6 Sepsis Nursing Care Plans


Sepsis is a systemic response to infection; it may occur after a burn, surgery, or a serious illness and is manifested by two or more clinical symptoms: temperature of more than 38°C or less than 36°C, heart rate of more than 90 beats per minute, respiratory rate of more than 20 breaths per minute, PaCO2 of below 32 mmHg, white blood cell count of more than 12,000 cells/mm3, less than 4,000 cells/mm3 or greater than 10% of bands or immature cells, hyperglycemia, bleeding, and abnormal clotting.

Nursing Care Plans

The nursing care plan for clients with sepsis involves eliminating infection, maintaining adequate tissue perfusion or circulatory volume, preventing complications, and providing information about disease process, prognosis, and treatment needs.

Here are six (6) nursing care plans (NCP) and nursing diagnosis for patients with sepsis and septicemia:

  1. Risk For Infection
  2. Risk For Shock
  3. Risk For Impaired Gas Exchange
  4. Risk For Deficient Fluid Volume
  5. Hyperthermia
  6. Deficient Knowledge

Risk For Deficient Fluid Volume

Nursing Diagnosis

  • Risk for Deficient Fluid Volume

Risk factors

  • Capillary permeability with fluid leaks into the interstitial space (third spacing).
  • Marked increase in vascular compartment, massive vasodilation.

Possibly evidenced by

  • [not applicable].

Desired Outcomes

  • Client will maintain adequate circulatory volume as evidenced by vital signs within client’s normal range, palpable peripheral pulses of good quality, and individually appropriate urinary output.
Nursing Interventions Rationale
Measure and record urinary output and specific gravity. Note cumulative intake and output (I&O) imbalances (including insensible losses), and correlate with daily weight. Encourage oral fluids, as indicated. Decreasing urinary output with a high specific gravity suggests relative hypovolemia associated with vasodilation. Continued positive fluid balanced with corresponding weight gain may indicate third spacing and tissue edema, suggesting a need to alter fluid therapy.
Assess for dry mucous membranes, poor skin turgor, and thirst. Hypovolemia and third spacing of fluid give rise to signs of dehydration.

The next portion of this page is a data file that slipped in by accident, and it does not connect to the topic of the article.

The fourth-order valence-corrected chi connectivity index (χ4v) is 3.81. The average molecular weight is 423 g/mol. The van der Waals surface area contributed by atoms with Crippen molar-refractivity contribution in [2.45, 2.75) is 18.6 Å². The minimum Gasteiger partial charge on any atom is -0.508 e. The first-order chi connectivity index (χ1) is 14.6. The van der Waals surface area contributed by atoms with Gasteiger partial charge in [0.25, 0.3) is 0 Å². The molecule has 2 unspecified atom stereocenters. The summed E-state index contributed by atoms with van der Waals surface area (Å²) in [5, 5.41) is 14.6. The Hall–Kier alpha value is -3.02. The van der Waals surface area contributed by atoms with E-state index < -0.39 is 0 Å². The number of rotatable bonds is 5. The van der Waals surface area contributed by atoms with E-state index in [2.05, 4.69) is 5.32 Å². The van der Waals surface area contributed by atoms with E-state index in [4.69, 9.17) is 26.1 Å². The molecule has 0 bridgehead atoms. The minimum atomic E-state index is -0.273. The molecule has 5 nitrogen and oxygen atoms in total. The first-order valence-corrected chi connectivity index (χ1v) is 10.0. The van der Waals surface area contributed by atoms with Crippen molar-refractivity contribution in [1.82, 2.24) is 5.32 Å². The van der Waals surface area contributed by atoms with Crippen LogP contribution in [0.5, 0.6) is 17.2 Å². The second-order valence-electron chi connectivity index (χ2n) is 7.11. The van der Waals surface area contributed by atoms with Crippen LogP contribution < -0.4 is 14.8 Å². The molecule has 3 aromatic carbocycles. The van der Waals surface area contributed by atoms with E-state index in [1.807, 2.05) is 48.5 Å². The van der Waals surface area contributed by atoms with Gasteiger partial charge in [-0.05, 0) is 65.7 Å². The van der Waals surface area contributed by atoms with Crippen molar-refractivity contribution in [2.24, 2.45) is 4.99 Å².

Observe for dependent or peripheral edema in the sacrum, scrotum, back, and legs. Fluid losses from the vascular compartment into the interstitial space create tissue edema.
Monitor blood pressure and heart rate. Measure central venous pressure (CVP) if used. Reduction in the circulating fluid volume reduces BP and CVP, initiating compensatory mechanism of tachycardia to improve cardiac output and increase systemic blood pressure.
Palpate peripheral pulses. Weak, easily obliterated pulses suggest hypovolemia.
Monitor laboratory values:
  • Hematocrit and red blood cell count.
Evaluates changes in hydration/blood viscosity.
  • Blood urea nitrogen and creatinine.
The BUN/Cr ratio could indicate dehydration or renal dysfunction and failure.
Monitor cardiac output, as indicated. Cardiac output, and other functional parameters such as cardiac index, preload, afterload, contractility, and cardiac work, can be measured noninvasively using thoracic electrical bioimpedance (TEB) technique. Cardiac output determination is useful in determining therapeutic needs and effectiveness.
Administer IV fluids, such as isotonic crystalloids (D5W normal saline [NS], lactated ringer’s [LR] and colloids (albumin, fresh frozen plasma), as indicated. Fluid therapy is most effective early in the course of severe sepsis because as the condition worsens, there is greater dysfunction at the cellular level. Large volumes of fluid may be required to overcome relative hypovolemia or peripheral vasodilation, and replaced losses from increased capillary permeability (e.g., sequestration of fluid in the peritoneal cavity) and increased insensible sources such as fever and diaphoresis.

See Also

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Paul Martin is a registered nurse with a bachelor of science in nursing since 2007. Having worked as a medical-surgical nurse for five years, he handled different kinds of patients and learned how to provide individualized care to them. Now, his experiences working in the hospital is carried over to his writings to help aspiring students achieve their goals. He is currently working as a nursing instructor and have a particular interest in nursing management, emergency care, critical care, infection control, and public health. As a writer at Nurseslabs, his goal is to impart his clinical knowledge and skills to students and nurses helping them become the best version of themselves and ultimately make an impact in uplifting the nursing profession.


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